This is merely bread with small dices of bacon spread inside it. This bacon bread can be made with a baguette or with other varieties of bread, like pain brioché for instance (but without sugar). Or it can be made the same way we prepare the pain aux olives, mentioned above, but with bacon instead of olives. Often, small slices of onions are added in the crust and baked along with the bread.
Pain à l’ail
Not a type of bread, rather a popular preparation of garlic bread involving a baguette. The bread is cut into wide slices – but not completely to the bottom, so that the loaf remains in one piece. Then, you add garlic and butter between each space and heat the whole thing up to let the garlic and butter blend in. The result: delicious!
This is nothing other than sliced bread. However, if you go to a restaurant in France, you will often find tartines on the menu, usually as an appetizer.
In that case, tartines are basically open-faced sandwiches, typically featuring gourmet ingredients such as pâtés, local cheese, avocado, dried fruits or other delicacies. But at home, a tartine is mostly what you put your butter on. Still good, though!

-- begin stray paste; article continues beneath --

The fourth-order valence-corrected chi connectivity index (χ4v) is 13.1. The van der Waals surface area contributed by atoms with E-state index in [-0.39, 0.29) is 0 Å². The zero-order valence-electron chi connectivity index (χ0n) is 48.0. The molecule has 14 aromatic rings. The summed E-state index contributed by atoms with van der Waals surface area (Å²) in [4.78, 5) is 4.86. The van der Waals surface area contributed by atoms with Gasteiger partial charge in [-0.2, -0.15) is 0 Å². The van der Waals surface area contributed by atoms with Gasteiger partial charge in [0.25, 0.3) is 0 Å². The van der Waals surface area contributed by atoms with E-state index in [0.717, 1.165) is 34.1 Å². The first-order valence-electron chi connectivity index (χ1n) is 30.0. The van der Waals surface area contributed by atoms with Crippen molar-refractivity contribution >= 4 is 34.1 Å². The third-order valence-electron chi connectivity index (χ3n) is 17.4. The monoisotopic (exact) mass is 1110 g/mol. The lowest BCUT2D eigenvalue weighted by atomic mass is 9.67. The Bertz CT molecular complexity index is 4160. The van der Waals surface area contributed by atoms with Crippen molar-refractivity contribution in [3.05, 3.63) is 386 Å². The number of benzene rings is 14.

French Sweet Bread Types
This French version of gingerbread is somewhere between a bread and a cake. Made from rye flour, it also features honey and soft spices such as ginger, nutmeg, cloves, and cinnamon – which explains why it’s called “spice bread”. Candied fruits are often added to the mix.
Pain d’épices can be served in slices along with a cup of tea or hot chocolate, for dessert along with vanilla ice cream, or even as a toast for foie gras and fresh cheese. And definitely for Christmas holidays!
Literally “lost bread”, this recipe has been created to avoid throwing away the rest of the bread once it has turned too dry or becomes too old. No wasting the bread, please!
Now, how do you prepare pain perdu? It’s fairly simple: slice the stale bread, soak the slices in a pan with a mix of egg, milk and butter, heat up, and wait for them to turn a golden color: that’s when you need to take the slices out, when they have a nice crispness, just before they get fried. So, if you ever wondered where the French toast came from, this is it!